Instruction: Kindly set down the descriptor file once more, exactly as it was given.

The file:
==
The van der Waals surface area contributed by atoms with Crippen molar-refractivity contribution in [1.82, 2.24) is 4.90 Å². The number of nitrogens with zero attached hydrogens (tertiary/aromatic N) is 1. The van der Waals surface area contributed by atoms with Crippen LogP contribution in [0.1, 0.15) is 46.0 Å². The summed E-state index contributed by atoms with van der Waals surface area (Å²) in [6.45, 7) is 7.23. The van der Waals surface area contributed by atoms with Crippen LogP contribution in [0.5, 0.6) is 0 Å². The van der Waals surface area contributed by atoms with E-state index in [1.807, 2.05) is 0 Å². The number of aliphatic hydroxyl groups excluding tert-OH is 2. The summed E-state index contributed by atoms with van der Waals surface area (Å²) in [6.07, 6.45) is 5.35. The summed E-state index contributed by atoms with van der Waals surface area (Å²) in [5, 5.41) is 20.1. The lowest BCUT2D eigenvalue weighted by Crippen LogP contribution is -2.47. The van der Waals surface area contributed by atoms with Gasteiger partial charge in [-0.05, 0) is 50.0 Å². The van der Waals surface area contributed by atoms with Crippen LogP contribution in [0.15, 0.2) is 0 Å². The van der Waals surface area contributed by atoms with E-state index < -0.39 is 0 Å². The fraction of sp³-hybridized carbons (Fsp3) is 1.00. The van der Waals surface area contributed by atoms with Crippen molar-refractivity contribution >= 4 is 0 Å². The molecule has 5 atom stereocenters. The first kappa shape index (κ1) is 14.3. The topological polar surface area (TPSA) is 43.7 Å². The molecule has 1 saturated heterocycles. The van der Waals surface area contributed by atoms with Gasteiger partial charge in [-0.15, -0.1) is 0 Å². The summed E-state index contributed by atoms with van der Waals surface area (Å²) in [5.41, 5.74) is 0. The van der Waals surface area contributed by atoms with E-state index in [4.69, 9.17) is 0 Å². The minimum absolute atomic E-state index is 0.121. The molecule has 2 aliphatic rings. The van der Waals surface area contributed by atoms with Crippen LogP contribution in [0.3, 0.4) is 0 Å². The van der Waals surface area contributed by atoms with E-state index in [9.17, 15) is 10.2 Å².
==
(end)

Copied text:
The van der Waals surface area contributed by atoms with Crippen molar-refractivity contribution in [1.82, 2.24) is 4.90 Å². The number of nitrogens with zero attached hydrogens (tertiary/aromatic N) is 1. The van der Waals surface area contributed by atoms with Crippen LogP contribution in [0.1, 0.15) is 46.0 Å². The summed E-state index contributed by atoms with van der Waals surface area (Å²) in [6.45, 7) is 7.23. The van der Waals surface area contributed by atoms with Crippen LogP contribution in [0.5, 0.6) is 0 Å². The van der Waals surface area contributed by atoms with E-state index in [1.807, 2.05) is 0 Å². The number of aliphatic hydroxyl groups excluding tert-OH is 2. The summed E-state index contributed by atoms with van der Waals surface area (Å²) in [6.07, 6.45) is 5.35. The summed E-state index contributed by atoms with van der Waals surface area (Å²) in [5, 5.41) is 20.1. The lowest BCUT2D eigenvalue weighted by Crippen LogP contribution is -2.47. The van der Waals surface area contributed by atoms with Gasteiger partial charge in [-0.05, 0) is 50.0 Å². The van der Waals surface area contributed by atoms with Crippen LogP contribution in [0.15, 0.2) is 0 Å². The van der Waals surface area contributed by atoms with E-state index < -0.39 is 0 Å². The fraction of sp³-hybridized carbons (Fsp3) is 1.00. The van der Waals surface area contributed by atoms with Crippen molar-refractivity contribution >= 4 is 0 Å². The molecule has 5 atom stereocenters. The first kappa shape index (κ1) is 14.3. The topological polar surface area (TPSA) is 43.7 Å². The molecule has 1 saturated heterocycles. The van der Waals surface area contributed by atoms with Gasteiger partial charge in [-0.15, -0.1) is 0 Å². The summed E-state index contributed by atoms with van der Waals surface area (Å²) in [5.41, 5.74) is 0. The van der Waals surface area contributed by atoms with E-state index in [4.69, 9.17) is 0 Å². The minimum absolute atomic E-state index is 0.121. The molecule has 2 aliphatic rings. The van der Waals surface area contributed by atoms with Crippen LogP contribution in [0.3, 0.4) is 0 Å². The van der Waals surface area contributed by atoms with E-state index in [9.17, 15) is 10.2 Å².